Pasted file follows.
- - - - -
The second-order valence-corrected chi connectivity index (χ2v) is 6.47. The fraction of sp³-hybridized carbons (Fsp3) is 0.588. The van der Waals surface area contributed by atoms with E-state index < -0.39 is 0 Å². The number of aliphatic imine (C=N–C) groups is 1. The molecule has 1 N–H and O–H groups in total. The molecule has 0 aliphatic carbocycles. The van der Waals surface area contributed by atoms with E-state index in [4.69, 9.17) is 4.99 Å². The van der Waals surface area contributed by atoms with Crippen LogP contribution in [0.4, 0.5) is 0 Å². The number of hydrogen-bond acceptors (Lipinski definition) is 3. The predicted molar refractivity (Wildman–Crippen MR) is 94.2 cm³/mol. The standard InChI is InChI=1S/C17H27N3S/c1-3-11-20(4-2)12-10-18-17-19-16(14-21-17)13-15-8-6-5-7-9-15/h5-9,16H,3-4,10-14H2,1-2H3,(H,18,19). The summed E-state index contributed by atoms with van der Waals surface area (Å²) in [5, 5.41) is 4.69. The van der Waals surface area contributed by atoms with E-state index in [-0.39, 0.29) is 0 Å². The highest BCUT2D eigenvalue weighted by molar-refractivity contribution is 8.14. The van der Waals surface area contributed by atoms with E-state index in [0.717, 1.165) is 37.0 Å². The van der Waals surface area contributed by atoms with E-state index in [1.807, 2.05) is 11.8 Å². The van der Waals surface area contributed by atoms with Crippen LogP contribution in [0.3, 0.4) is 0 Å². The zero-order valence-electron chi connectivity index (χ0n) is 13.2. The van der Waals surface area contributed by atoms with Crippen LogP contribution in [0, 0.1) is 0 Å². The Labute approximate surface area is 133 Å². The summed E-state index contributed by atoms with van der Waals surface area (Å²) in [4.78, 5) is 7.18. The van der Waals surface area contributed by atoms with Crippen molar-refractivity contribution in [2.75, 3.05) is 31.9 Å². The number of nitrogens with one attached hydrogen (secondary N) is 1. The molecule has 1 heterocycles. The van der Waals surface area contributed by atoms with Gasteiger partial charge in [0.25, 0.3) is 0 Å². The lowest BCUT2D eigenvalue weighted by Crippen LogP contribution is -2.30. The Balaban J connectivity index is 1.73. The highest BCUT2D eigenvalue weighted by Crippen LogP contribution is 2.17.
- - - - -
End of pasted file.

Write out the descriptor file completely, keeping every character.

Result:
The second-order valence-corrected chi connectivity index (χ2v) is 6.47. The fraction of sp³-hybridized carbons (Fsp3) is 0.588. The van der Waals surface area contributed by atoms with E-state index < -0.39 is 0 Å². The number of aliphatic imine (C=N–C) groups is 1. The molecule has 1 N–H and O–H groups in total. The molecule has 0 aliphatic carbocycles. The van der Waals surface area contributed by atoms with E-state index in [4.69, 9.17) is 4.99 Å². The van der Waals surface area contributed by atoms with Crippen LogP contribution in [0.4, 0.5) is 0 Å². The number of hydrogen-bond acceptors (Lipinski definition) is 3. The predicted molar refractivity (Wildman–Crippen MR) is 94.2 cm³/mol. The standard InChI is InChI=1S/C17H27N3S/c1-3-11-20(4-2)12-10-18-17-19-16(14-21-17)13-15-8-6-5-7-9-15/h5-9,16H,3-4,10-14H2,1-2H3,(H,18,19). The summed E-state index contributed by atoms with van der Waals surface area (Å²) in [5, 5.41) is 4.69. The van der Waals surface area contributed by atoms with E-state index in [-0.39, 0.29) is 0 Å². The highest BCUT2D eigenvalue weighted by molar-refractivity contribution is 8.14. The van der Waals surface area contributed by atoms with E-state index in [0.717, 1.165) is 37.0 Å². The van der Waals surface area contributed by atoms with E-state index in [1.807, 2.05) is 11.8 Å². The van der Waals surface area contributed by atoms with Crippen LogP contribution in [0.3, 0.4) is 0 Å². The zero-order valence-electron chi connectivity index (χ0n) is 13.2. The van der Waals surface area contributed by atoms with Crippen LogP contribution in [0, 0.1) is 0 Å². The Labute approximate surface area is 133 Å². The summed E-state index contributed by atoms with van der Waals surface area (Å²) in [4.78, 5) is 7.18. The van der Waals surface area contributed by atoms with Crippen molar-refractivity contribution in [2.75, 3.05) is 31.9 Å². The number of nitrogens with one attached hydrogen (secondary N) is 1. The molecule has 1 heterocycles. The van der Waals surface area contributed by atoms with Gasteiger partial charge in [0.25, 0.3) is 0 Å². The lowest BCUT2D eigenvalue weighted by Crippen LogP contribution is -2.30. The Balaban J connectivity index is 1.73. The highest BCUT2D eigenvalue weighted by Crippen LogP contribution is 2.17.